KCrimini

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About KCrimini

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    Member

Profile Information

  • Location
    Buenos Aires

LW Info

  • Interested in learning about
    carving, weaving, braiding, knotting
  • How did you find leatherworker.net?
    google search for pineapple knot
  1. Sage advice, all. Thanks! Now, I just hope that the suitcases all make it. Shipping from here is so, so expensive. Otherwise, I'd be shipping huge crates of leather to myself. It's so much cheaper here. Ah, well.
  2. Thanks again. Yeah. There's supposedly a new law that you can bring pocket knives on planes. I ain't trusting it. It's hard to imagine how punches or grommets could be used as weapons. Some of it's going to come down to weight, and I can try to bring my Argentina priced hardware with me -- if they make me throw out my snaps or d-rings, I won't be up a creek and it'll be worth it if I can take them with. Man alive, we get ripped off on the prices of those things in the States. I can get 1000 double-sided rivets here for about $7 US. If I can't make weight any other way, I'll be trying to get those in my carry-on for sure.
  3. Thanks a lot, guys. I figured I'd err on the side of caution, but just wanted to check. Some things, like my strap cutter with no blade in seem like they could make it in the carry-on. I made it through with my rawhide mallet in my carry-on last time. I wonder if an object being metal is what makes it seem dangerous to TSA. In any case, I appreciate all the advice!
  4. Hi, everyone. I hope this is the right place to post this. I am about to move continents (from Argentina to the US). I have three suitcases, a carry-on and a cat. The weight of the carry-on is more flexible than the checked bags, and we all know tools and hardware can be mighty heavy. My question is: has anyone flown a flight either within the US or US bound with tools and hardware? I have plenty of tools it would be a real stretch to re-imagine as a weapon, but TSA is weird and I'd rather be safe than sorry and lose my stuff. Pyramid studs are sharp, but I can't imagine how you'd hurt someone with them. I'm just wondering if anyone around here has flown with tools and hardware in a carry-on and if they had any trouble. If so, what did they take from you or hassle you about? Thanks! K
  5. Thanks a lot! Looks like I'll have to settle with less than desirable results until I can get it together with an airbrush. I appreciate you taking the time to give me advice!
  6. KCrimini

    Lacing Not Sewing

    There are some great tutorials here: http://www.kingsmerecrafts.com/Contents.html If you look at 95 and up, you'll see several tutorials about lacing. You don't actually join the laces (which should never exceed 2 yards in length because they fray and are hard to handle). Instead, you weave them together, concealing the edges of both laces.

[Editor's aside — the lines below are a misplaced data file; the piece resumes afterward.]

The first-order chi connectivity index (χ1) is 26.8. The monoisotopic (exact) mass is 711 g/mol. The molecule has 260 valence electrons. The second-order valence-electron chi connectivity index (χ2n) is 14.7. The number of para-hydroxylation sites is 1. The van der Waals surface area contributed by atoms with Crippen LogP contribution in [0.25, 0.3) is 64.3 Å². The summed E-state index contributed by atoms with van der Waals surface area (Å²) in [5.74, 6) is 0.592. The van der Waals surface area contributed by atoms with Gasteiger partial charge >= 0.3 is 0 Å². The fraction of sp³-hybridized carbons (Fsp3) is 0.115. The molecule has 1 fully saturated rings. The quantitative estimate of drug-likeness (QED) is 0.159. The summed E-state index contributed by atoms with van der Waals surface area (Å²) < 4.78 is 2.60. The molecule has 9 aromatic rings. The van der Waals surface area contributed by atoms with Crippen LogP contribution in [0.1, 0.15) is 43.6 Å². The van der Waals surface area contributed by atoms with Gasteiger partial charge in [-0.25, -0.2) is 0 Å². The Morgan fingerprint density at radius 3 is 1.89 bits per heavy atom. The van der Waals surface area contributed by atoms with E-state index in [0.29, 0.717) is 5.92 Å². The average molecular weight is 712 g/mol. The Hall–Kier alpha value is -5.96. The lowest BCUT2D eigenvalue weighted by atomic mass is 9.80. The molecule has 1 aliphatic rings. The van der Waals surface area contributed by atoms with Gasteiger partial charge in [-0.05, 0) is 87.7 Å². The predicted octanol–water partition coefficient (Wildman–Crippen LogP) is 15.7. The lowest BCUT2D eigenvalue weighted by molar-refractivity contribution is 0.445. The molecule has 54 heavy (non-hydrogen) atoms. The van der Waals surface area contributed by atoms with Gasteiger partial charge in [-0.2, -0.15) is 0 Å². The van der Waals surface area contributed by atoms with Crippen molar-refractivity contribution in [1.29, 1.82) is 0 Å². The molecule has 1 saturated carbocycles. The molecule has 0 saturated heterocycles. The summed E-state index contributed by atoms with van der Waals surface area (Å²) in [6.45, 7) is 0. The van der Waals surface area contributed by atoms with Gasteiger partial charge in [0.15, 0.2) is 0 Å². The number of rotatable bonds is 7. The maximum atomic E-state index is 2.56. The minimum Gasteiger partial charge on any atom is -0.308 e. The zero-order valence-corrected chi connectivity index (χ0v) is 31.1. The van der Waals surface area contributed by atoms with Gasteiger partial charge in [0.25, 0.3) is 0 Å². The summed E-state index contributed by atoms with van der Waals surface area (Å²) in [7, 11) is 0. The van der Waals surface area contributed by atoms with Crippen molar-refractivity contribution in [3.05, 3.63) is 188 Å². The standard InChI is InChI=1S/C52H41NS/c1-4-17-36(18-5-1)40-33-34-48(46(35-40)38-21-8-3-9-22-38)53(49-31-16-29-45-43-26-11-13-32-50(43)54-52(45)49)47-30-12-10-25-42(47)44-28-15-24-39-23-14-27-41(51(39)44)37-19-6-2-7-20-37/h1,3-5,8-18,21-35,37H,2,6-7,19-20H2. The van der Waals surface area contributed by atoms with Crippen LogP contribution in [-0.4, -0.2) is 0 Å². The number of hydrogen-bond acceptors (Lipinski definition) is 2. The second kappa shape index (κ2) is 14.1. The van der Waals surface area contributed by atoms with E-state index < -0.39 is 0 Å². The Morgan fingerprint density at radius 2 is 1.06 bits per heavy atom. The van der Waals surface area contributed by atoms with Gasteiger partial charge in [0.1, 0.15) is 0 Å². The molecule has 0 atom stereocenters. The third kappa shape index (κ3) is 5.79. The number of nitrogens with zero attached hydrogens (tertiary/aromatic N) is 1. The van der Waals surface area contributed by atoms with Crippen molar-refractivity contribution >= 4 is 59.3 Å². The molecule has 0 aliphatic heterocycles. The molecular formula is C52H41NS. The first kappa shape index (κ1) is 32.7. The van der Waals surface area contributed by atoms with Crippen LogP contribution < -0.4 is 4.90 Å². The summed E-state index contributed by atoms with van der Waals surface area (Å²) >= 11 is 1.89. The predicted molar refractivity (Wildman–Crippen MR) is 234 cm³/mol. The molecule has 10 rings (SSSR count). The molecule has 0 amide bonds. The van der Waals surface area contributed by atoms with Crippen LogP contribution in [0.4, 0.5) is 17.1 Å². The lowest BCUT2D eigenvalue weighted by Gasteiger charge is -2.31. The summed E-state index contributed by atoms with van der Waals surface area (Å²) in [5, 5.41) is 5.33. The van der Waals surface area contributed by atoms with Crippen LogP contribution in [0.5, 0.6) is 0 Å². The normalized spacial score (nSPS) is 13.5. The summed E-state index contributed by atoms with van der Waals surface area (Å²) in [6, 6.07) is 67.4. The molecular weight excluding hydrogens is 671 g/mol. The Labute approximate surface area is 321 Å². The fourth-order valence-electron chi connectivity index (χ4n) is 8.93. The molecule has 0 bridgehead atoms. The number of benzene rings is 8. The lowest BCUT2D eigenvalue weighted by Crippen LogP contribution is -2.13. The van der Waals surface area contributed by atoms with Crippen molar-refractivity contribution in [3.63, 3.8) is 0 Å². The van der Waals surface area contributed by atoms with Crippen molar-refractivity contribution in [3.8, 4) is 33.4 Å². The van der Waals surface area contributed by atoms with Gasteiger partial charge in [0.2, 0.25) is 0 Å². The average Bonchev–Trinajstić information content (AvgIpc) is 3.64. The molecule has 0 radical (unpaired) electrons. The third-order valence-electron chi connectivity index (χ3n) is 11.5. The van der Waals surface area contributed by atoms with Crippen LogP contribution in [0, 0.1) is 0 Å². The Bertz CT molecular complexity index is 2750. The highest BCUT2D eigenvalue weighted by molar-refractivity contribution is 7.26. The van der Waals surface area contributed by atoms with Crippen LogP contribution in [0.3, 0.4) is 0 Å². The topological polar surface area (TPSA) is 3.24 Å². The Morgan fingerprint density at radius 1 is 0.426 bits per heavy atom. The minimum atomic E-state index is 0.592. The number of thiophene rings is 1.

7. KCrimini

    Repairing Dents ?

    You might be able to lessen the appearance of these by coating the leather with saddle soap -- the inside, too, if you can. Then work it with your hands, bending and pushing it, you can work the surface out a little bit. It will probably never be perfect, but you can lessen the appearance doing this for sure.
  8. Hi, everyone. I love this forum and am so glad you all are here. My question is about getting a nice, light blue. The only way I've been able to accomplish this is by layering a diluted alcohol dye over a layer of white acrylic or oil paint. Yellows and light oranges, same. Obviously, the color of the leather itself is the factor here. What's the best solution you know? I always feel like the surface is unstable when I go for this layered thing. I don't have as easy of a time controlling the dye this way -- it tends to bleed -- and it's hard to polish and seal because a brisk rub changes it again. I also worry that when I sell my work, it might not hold up and I'm selling an inferior product. I love mixing colors and dying carvings, so I like to be as precise as possible as I learn this. Any advice will be much appreciated. K
  9. KCrimini

    Skiving Leather For Plaiting.

    For thin pieces, you could make one of these:
  10. KCrimini

    Covering handles for crops and other items

    Just want to join the many in thanking you here. I haven't conquered that knot, but used a simple 8 bight turk's head (I think, anyway). I wish I had found this sooner!
  11. KCrimini

    Where Can I Find How To Do This?

    Also, the guy above is right. That handle only has 4 or 8 strands, so should be a lot easier.
  12. KCrimini

    Where Can I Find How To Do This?

    This man is a treasure: http://www.youtube.c...bernie46/videos I have been trying to finish a turk's head on my first flogger all day on and off. I got one, but can't seem to get the other. It's going to take a lot of practice! The weave on the handle on that flogger looks to be 16 strands. If you search through Bernie's videos, you'll get an idea what's involved. Here's one where he weaves: I don't have a beveler for my laces, so I"m just cutting and dying lace myself. Anyway, This video will show you how to plait the handle. I used 16 stands in a diamond weave on mine over a cut piece of broom handle. What you're going to want to do the weave is to overlap in a cris-cross your two colors. Your foundation color should lie flush and completely cover the circumference of the handle. Then add your second color in the same fashion going the opposite direction (cris cross them at the top). I put them on with rubber bands at first so there was room to move them if I got it wrong (and I did several times). Good luck! I'll show you a photo if you want when my camera battery charges up. The knots are considerably harder. And I used rubber tubing instead of leather for the fall, so I haven't got any advice about that. Kate